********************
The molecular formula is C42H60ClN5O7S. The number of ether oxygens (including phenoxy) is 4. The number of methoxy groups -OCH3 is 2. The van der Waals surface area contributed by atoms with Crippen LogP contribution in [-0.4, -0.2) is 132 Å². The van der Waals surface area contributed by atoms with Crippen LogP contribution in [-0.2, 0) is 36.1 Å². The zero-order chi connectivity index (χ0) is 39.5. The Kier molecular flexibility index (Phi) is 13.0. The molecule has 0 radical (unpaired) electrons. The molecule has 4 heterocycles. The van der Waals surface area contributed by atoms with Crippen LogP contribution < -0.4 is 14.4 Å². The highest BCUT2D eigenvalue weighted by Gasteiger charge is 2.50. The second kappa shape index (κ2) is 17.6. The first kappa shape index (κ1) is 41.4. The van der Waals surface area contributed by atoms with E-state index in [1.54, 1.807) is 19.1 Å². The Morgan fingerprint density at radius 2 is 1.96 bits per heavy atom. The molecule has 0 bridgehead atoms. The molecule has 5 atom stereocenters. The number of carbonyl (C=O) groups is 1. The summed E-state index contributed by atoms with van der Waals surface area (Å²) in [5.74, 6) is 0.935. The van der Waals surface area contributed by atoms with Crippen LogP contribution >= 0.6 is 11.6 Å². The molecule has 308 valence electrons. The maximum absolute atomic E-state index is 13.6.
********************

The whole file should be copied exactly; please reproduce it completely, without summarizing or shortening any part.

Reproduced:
The molecular formula is C42H60ClN5O7S. The number of ether oxygens (including phenoxy) is 4. The number of methoxy groups -OCH3 is 2. The van der Waals surface area contributed by atoms with Crippen LogP contribution in [-0.4, -0.2) is 132 Å². The van der Waals surface area contributed by atoms with Crippen LogP contribution in [-0.2, 0) is 36.1 Å². The zero-order chi connectivity index (χ0) is 39.5. The Kier molecular flexibility index (Phi) is 13.0. The molecule has 0 radical (unpaired) electrons. The molecule has 4 heterocycles. The van der Waals surface area contributed by atoms with Crippen LogP contribution < -0.4 is 14.4 Å². The highest BCUT2D eigenvalue weighted by Gasteiger charge is 2.50. The second kappa shape index (κ2) is 17.6. The first kappa shape index (κ1) is 41.4. The van der Waals surface area contributed by atoms with E-state index in [1.54, 1.807) is 19.1 Å². The Morgan fingerprint density at radius 2 is 1.96 bits per heavy atom. The molecule has 0 bridgehead atoms. The molecule has 5 atom stereocenters. The number of carbonyl (C=O) groups is 1. The summed E-state index contributed by atoms with van der Waals surface area (Å²) in [5.74, 6) is 0.935. The van der Waals surface area contributed by atoms with Crippen LogP contribution >= 0.6 is 11.6 Å². The molecule has 308 valence electrons. The maximum absolute atomic E-state index is 13.6.